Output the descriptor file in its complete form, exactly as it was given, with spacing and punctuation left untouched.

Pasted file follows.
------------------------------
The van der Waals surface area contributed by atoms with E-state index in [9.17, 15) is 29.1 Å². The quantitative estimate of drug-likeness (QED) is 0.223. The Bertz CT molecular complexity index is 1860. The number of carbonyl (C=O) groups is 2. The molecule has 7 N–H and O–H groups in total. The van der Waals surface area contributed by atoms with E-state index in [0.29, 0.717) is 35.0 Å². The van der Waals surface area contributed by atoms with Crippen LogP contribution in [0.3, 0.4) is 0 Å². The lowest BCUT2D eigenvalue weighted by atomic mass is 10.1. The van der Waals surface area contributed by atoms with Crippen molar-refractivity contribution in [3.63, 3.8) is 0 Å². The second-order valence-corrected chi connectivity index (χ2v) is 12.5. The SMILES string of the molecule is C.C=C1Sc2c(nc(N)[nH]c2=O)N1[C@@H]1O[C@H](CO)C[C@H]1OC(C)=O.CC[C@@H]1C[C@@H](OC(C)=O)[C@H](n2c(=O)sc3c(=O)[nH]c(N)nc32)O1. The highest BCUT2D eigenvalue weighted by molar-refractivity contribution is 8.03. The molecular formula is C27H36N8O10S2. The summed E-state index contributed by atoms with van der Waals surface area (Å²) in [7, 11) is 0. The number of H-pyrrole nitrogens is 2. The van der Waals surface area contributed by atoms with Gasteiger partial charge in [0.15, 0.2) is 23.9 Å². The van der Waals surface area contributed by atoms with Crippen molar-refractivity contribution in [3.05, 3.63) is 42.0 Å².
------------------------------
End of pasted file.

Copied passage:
The van der Waals surface area contributed by atoms with E-state index in [9.17, 15) is 29.1 Å². The quantitative estimate of drug-likeness (QED) is 0.223. The Bertz CT molecular complexity index is 1860. The number of carbonyl (C=O) groups is 2. The molecule has 7 N–H and O–H groups in total. The van der Waals surface area contributed by atoms with E-state index in [0.29, 0.717) is 35.0 Å². The van der Waals surface area contributed by atoms with Crippen LogP contribution in [0.3, 0.4) is 0 Å². The lowest BCUT2D eigenvalue weighted by atomic mass is 10.1. The van der Waals surface area contributed by atoms with Crippen molar-refractivity contribution in [3.63, 3.8) is 0 Å². The second-order valence-corrected chi connectivity index (χ2v) is 12.5. The SMILES string of the molecule is C.C=C1Sc2c(nc(N)[nH]c2=O)N1[C@@H]1O[C@H](CO)C[C@H]1OC(C)=O.CC[C@@H]1C[C@@H](OC(C)=O)[C@H](n2c(=O)sc3c(=O)[nH]c(N)nc32)O1. The highest BCUT2D eigenvalue weighted by molar-refractivity contribution is 8.03. The molecular formula is C27H36N8O10S2. The summed E-state index contributed by atoms with van der Waals surface area (Å²) in [7, 11) is 0. The number of H-pyrrole nitrogens is 2. The van der Waals surface area contributed by atoms with Gasteiger partial charge in [0.15, 0.2) is 23.9 Å². The van der Waals surface area contributed by atoms with Crippen molar-refractivity contribution in [3.05, 3.63) is 42.0 Å².